The index does not give a full picture of corrupt political finance. It fails to
take into consideration many forms of irregular political finance, including
misappropriation of public funds (unauthorised use of public resources for
political purposes such as a ruling party using its influence to embezzle funds
from the coffers of state-owned companies) or, as many scholars call it, ‘abuse of
state resources’ for political finance purposes (the use of state employees,
offices and vehicles for campaign purposes). An example of this took place in
Russia, where President Putin was accused after the 2000 elections of having
used profits from Swiss-based firms Andava and Focus Service, both working
with Aeroflot, to finance the pro-Kremlin Unity (Yedinstvo) party and the
presidential campaign. Moreover, Putin-ally Boris Berezovsky acknowledged
that he had transferred cash from Aeroflot to ‘fund the presidential campaign’.13
Thus, it is important not only to evaluate illegal private political finance, but
also to analyse the degree of illegal state funding and abuse of state resources.
Government favouritism to maintain privileged positions within the economic
system for powerful political and economic elites, together with the general lack
of political accountability, leads to corrupt political finance.
Controlling political finance: an exercise in damage limitation
Every democratic system has to regulate the flow of money into politics.
Unregulated political financing presents certain problems for modern liberal
democracy. It fails to guarantee that candidates and political parties compete on
equal terms. Political competition under unregulated political financing,
according to the scholar Keith Ewing, would be like ‘inviting two people to
participate in the race, with one participant turning up with a bicycle, and the
other with a sports car.14
In general, measures concerning political financing are divided into
regulations and subventions. Most democracies restrict the use of at least some
sources of private donations, either by banning them or by setting contribution
limits. Restrictions on donations are aimed at preventing parties and candidates
from obligating themselves to private interests. Headline cases make this
imperative, such as in Argentina; where in 2001 the ex-head of state-run Banco
Nación, Aldo Dadone, was arrested on charges of ‘illicit association’ and jailed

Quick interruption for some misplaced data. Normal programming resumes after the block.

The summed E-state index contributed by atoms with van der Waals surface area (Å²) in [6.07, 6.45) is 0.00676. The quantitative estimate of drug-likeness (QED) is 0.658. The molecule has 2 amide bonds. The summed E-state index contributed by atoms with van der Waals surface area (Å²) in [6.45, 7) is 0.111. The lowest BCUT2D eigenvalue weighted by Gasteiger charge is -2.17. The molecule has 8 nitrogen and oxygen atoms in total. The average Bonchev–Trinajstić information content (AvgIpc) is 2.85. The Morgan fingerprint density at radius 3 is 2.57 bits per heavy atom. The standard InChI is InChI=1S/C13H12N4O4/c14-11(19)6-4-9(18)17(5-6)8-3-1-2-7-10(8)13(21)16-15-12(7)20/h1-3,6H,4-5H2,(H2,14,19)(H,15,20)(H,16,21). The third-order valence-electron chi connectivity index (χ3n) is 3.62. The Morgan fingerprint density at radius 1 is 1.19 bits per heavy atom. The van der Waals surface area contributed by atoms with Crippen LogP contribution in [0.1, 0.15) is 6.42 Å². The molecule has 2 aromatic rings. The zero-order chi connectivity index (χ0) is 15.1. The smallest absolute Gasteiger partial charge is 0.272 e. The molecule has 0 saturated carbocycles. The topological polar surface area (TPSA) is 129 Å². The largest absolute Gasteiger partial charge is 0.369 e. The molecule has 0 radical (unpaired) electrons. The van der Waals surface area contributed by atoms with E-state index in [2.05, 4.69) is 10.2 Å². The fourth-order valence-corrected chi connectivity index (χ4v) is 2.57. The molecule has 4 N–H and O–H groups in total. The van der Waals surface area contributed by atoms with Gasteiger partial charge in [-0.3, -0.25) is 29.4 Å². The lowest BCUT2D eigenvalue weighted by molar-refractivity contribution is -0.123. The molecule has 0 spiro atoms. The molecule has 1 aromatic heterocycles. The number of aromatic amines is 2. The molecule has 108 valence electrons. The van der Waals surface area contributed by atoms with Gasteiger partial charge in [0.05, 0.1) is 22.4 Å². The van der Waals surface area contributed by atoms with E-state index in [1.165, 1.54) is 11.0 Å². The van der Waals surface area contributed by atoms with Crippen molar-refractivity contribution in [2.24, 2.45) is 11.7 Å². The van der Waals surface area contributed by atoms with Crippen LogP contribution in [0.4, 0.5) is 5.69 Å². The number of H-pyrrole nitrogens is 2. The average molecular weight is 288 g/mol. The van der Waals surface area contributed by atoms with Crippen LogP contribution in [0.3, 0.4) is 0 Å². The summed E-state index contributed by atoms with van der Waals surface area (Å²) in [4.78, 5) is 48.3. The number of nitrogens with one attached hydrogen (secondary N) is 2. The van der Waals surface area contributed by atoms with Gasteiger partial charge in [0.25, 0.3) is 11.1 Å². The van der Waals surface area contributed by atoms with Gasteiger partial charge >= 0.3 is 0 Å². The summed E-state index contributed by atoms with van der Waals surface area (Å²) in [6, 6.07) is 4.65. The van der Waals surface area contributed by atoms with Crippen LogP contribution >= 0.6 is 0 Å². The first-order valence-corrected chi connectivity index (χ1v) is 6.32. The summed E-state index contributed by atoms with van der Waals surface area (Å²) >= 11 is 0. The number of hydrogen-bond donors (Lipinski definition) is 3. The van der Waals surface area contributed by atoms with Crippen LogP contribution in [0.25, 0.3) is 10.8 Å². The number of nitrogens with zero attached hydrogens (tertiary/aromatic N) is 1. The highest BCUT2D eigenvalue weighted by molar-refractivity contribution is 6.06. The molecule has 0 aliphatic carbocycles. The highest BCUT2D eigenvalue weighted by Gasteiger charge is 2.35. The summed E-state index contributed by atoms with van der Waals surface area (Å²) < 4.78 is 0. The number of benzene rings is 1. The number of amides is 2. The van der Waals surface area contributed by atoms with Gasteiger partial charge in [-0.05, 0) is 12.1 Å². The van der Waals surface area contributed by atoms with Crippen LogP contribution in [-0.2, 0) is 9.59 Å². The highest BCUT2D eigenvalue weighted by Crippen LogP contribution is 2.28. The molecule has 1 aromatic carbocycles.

for accepting bribes from the local branch of IBM. In 1993, IBM officials
allegedly paid millions in bribes to secure a US $250 million contract at the bank
during Dadone’s tenure. More than 20 officials from Banco Nación, IBM and
the administration of Argentina’s former President Carlos Menem were indicted
during the investigation of the bribe case. Not only is Argentina now trying to
crack down on grand corruption, it has enacted much stricter rules in the area of
political finance.
The regulation of political expenditure generally involves restrictions
concerning direct vote buying or limitations on the expenditures of political
parties or individual candidates (both parliamentary and presidential).
Restrictions on how much parties spend on their activity, such as election
campaigning, are based on the assumption that unregulated political finance fail
to guarantee a level playing field in the competition for power .Yet general limits
on campaign expenditure should by no means be perceived as an ideal legal
mechanism that states in the process of democratisation should utilize in
attempting to regulate campaign finance. Particularly in authoritarian regimes
such as Belarus and Ukraine, imposing low and strict limits on campaign
expenditure might marginalise opposition and, as a result, aid the nondemocratic
regime by allowing it to take advantage of other resources, such as
state-controlled TV. Furthermore, in some countries, artificially low legal
limits on permitted campaign spending make the reporting of political party
expenditure irrelevant, as is the case in India and Israel.
Democracies employ different strategies to control the flow of money into